The AFA’s history includes a series of programs designed to facilitate greater access and appreciation of the visual arts, among them, the first nationally broadcast radio programs about art (1930s–1940s); the Picture of the Month Program (1954), offering original paintings at low rental fees to small art and educational organizations; the Museum Donor Program (1960s), distributing allowances to regional museums to purchase contemporary American art; The Art of Seeing (1965), a landmark series of educational films on visual perception; The Curriculum in Visual Education (1966), a collection of films and instructional materials designed to heighten the aesthetic awareness of children; the Rent-an-Artist Program (renamed the Visitor Artist Program) (1970s), placing artists in residency at museums around the country; A History of the American Avant-Garde Cinema (1976), the first curatorially selected international traveling film program; and ART ACCESS I and II (1989–98), a fee-subsidy program sponsored by the Lila Wallace-Reader’s Digest Fund making AFA exhibitions of American art more affordable for museums.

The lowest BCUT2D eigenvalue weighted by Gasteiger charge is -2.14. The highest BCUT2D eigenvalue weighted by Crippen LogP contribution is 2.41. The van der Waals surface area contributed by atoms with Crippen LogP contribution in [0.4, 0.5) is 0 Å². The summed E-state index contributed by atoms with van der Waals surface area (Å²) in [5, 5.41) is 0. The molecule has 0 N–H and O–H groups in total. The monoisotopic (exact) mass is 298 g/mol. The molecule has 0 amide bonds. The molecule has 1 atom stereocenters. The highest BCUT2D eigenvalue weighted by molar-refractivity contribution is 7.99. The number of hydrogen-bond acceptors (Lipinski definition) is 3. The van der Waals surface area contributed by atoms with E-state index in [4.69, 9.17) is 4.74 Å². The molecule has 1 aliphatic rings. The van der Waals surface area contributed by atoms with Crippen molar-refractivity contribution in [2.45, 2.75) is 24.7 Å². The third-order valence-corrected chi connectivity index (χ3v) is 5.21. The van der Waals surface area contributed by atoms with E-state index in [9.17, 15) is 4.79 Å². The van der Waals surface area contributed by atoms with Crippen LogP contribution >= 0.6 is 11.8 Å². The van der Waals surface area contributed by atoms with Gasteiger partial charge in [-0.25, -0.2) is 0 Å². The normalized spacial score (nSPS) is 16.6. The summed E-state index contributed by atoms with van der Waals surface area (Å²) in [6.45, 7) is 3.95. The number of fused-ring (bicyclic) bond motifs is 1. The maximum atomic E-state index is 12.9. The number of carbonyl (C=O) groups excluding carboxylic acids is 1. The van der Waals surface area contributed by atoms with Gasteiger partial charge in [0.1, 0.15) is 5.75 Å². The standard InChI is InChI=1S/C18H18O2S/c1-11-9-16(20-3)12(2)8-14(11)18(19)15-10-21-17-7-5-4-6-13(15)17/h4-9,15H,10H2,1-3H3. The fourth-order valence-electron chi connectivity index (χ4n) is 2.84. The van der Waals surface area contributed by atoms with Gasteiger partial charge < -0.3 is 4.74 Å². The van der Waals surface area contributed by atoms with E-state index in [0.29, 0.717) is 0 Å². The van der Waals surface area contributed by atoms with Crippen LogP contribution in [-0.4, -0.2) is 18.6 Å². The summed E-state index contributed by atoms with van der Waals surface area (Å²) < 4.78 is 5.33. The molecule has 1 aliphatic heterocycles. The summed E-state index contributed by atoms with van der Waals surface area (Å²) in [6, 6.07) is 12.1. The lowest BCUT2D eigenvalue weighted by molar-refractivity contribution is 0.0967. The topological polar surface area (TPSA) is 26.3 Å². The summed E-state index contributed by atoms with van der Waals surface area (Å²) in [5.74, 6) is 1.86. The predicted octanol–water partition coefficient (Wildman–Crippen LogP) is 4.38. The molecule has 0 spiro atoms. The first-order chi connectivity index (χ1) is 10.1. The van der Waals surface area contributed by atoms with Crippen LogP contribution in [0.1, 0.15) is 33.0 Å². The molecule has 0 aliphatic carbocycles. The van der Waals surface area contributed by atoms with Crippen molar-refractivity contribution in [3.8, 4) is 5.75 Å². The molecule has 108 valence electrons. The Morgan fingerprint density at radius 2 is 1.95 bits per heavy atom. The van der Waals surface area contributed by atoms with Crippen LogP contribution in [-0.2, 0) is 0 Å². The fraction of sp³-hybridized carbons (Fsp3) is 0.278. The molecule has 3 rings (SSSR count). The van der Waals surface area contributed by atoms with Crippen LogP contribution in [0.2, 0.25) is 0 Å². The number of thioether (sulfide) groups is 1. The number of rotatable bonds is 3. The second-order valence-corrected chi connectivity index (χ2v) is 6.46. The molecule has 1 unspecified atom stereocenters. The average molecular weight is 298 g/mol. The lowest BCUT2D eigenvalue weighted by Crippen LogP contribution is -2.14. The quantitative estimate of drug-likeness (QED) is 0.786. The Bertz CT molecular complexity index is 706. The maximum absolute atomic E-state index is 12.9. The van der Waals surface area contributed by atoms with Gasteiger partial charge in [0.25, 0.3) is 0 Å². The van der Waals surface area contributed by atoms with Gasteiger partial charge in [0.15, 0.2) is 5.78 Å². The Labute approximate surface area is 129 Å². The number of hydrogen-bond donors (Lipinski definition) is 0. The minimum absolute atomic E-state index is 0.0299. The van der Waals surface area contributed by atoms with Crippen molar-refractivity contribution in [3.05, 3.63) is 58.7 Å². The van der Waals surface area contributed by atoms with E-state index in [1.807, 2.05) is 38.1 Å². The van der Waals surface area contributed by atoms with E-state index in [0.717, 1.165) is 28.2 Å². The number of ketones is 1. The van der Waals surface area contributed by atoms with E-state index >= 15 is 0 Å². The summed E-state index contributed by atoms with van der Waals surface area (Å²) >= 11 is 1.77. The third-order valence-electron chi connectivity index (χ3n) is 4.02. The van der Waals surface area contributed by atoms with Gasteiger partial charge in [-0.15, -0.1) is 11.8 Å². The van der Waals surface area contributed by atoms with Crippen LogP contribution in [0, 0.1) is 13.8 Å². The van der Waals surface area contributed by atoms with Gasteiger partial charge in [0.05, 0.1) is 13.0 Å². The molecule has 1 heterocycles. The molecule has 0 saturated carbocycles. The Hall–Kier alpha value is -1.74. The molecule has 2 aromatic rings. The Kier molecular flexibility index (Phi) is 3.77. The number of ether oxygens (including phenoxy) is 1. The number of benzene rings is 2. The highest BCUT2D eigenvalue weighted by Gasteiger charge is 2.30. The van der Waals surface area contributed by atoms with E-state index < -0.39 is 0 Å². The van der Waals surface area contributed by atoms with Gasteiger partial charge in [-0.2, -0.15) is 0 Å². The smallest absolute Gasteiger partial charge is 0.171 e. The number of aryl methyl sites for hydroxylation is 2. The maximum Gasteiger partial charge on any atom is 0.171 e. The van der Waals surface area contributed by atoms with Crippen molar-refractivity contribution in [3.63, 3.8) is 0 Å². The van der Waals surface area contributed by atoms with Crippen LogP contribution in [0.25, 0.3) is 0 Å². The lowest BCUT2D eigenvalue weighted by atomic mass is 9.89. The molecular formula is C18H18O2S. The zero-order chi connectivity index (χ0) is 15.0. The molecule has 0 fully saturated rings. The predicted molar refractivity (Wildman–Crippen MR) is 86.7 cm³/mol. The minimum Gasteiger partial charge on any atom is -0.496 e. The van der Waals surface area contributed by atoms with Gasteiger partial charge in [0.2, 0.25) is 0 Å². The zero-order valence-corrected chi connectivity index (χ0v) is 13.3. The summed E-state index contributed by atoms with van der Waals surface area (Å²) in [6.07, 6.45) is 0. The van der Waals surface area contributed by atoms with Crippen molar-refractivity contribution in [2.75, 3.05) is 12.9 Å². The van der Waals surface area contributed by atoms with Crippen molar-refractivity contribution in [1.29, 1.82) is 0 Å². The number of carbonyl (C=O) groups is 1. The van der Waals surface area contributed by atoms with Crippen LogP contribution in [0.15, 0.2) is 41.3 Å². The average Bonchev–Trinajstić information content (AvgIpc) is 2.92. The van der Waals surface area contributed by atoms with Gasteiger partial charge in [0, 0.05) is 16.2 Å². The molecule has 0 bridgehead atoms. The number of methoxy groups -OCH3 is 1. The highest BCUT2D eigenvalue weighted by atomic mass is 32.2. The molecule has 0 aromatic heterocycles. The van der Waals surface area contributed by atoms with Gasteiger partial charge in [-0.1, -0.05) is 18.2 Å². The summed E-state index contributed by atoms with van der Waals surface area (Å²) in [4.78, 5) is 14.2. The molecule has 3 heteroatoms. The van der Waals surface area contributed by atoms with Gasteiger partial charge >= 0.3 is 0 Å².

In 1909, the AFA created the Package Library, which offered newspaper and magazine clippings on a variety of art subjects for loan to AFA members. Although intended primarily for use in communities with limited library facilities, the files were often in demand by members in larger cities as well. By 1942, the library included more than 1,000 envelopes covering topics from contemporary American painting to industrial art.

In 1934, in collaboration with the General Federation of Women's Clubs and with support from the Carnegie Corporation, the AFA launched the first nationally broadcast radio series on art, "Art in America 1600–1865," with René d'Harnoncourt as program director. The first subject was “America After the Civil War: Whistler and Winslow Homer—Expatriate and Stay-at-Home.” Discontinued during World War II, the radio program was reestablished in the 1940s with the title “Living Art.”[4]